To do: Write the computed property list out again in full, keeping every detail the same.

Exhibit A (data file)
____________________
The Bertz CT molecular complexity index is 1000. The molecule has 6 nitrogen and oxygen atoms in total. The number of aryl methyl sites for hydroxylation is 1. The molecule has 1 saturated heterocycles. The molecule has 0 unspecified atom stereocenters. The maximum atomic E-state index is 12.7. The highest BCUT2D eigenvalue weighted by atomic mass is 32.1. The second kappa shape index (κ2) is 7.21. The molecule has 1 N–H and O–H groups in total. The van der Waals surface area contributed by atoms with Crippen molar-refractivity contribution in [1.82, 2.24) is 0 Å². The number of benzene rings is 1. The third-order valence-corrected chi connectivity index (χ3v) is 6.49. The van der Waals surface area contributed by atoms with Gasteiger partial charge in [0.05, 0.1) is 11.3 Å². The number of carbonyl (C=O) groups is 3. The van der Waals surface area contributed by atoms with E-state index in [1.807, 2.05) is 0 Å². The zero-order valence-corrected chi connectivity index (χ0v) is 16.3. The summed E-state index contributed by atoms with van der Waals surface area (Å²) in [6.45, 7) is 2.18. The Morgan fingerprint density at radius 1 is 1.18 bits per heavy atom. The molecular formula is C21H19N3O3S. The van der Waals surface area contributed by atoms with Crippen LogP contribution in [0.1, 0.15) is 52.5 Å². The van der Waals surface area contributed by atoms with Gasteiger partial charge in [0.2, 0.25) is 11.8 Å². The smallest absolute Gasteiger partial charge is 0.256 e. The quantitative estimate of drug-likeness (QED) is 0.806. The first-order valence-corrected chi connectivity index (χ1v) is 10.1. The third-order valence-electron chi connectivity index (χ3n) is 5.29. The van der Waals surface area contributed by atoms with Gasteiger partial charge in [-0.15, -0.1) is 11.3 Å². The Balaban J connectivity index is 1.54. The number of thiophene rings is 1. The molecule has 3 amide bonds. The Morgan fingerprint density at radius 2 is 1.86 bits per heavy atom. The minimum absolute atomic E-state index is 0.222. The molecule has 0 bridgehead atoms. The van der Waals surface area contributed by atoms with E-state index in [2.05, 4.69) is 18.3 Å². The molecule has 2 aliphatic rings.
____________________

The Bertz CT molecular complexity index is 1000. The molecule has 6 nitrogen and oxygen atoms in total. The number of aryl methyl sites for hydroxylation is 1. The molecule has 1 saturated heterocycles. The molecule has 0 unspecified atom stereocenters. The maximum atomic E-state index is 12.7. The highest BCUT2D eigenvalue weighted by atomic mass is 32.1. The second kappa shape index (κ2) is 7.21. The molecule has 1 N–H and O–H groups in total. The van der Waals surface area contributed by atoms with Crippen molar-refractivity contribution in [1.82, 2.24) is 0 Å². The number of benzene rings is 1. The third-order valence-corrected chi connectivity index (χ3v) is 6.49. The van der Waals surface area contributed by atoms with Gasteiger partial charge in [0.05, 0.1) is 11.3 Å². The number of carbonyl (C=O) groups is 3. The van der Waals surface area contributed by atoms with E-state index in [1.807, 2.05) is 0 Å². The zero-order valence-corrected chi connectivity index (χ0v) is 16.3. The summed E-state index contributed by atoms with van der Waals surface area (Å²) in [6.45, 7) is 2.18. The Morgan fingerprint density at radius 1 is 1.18 bits per heavy atom. The molecular formula is C21H19N3O3S. The van der Waals surface area contributed by atoms with Crippen LogP contribution in [0.1, 0.15) is 52.5 Å². The van der Waals surface area contributed by atoms with Gasteiger partial charge in [0.2, 0.25) is 11.8 Å². The smallest absolute Gasteiger partial charge is 0.256 e. The quantitative estimate of drug-likeness (QED) is 0.806. The first-order valence-corrected chi connectivity index (χ1v) is 10.1. The third-order valence-electron chi connectivity index (χ3n) is 5.29. The van der Waals surface area contributed by atoms with Gasteiger partial charge in [-0.15, -0.1) is 11.3 Å². The Balaban J connectivity index is 1.54. The number of thiophene rings is 1. The molecule has 3 amide bonds. The Morgan fingerprint density at radius 2 is 1.86 bits per heavy atom. The minimum absolute atomic E-state index is 0.222. The molecule has 0 bridgehead atoms. The van der Waals surface area contributed by atoms with E-state index in [2.05, 4.69) is 18.3 Å². The molecule has 2 aliphatic rings.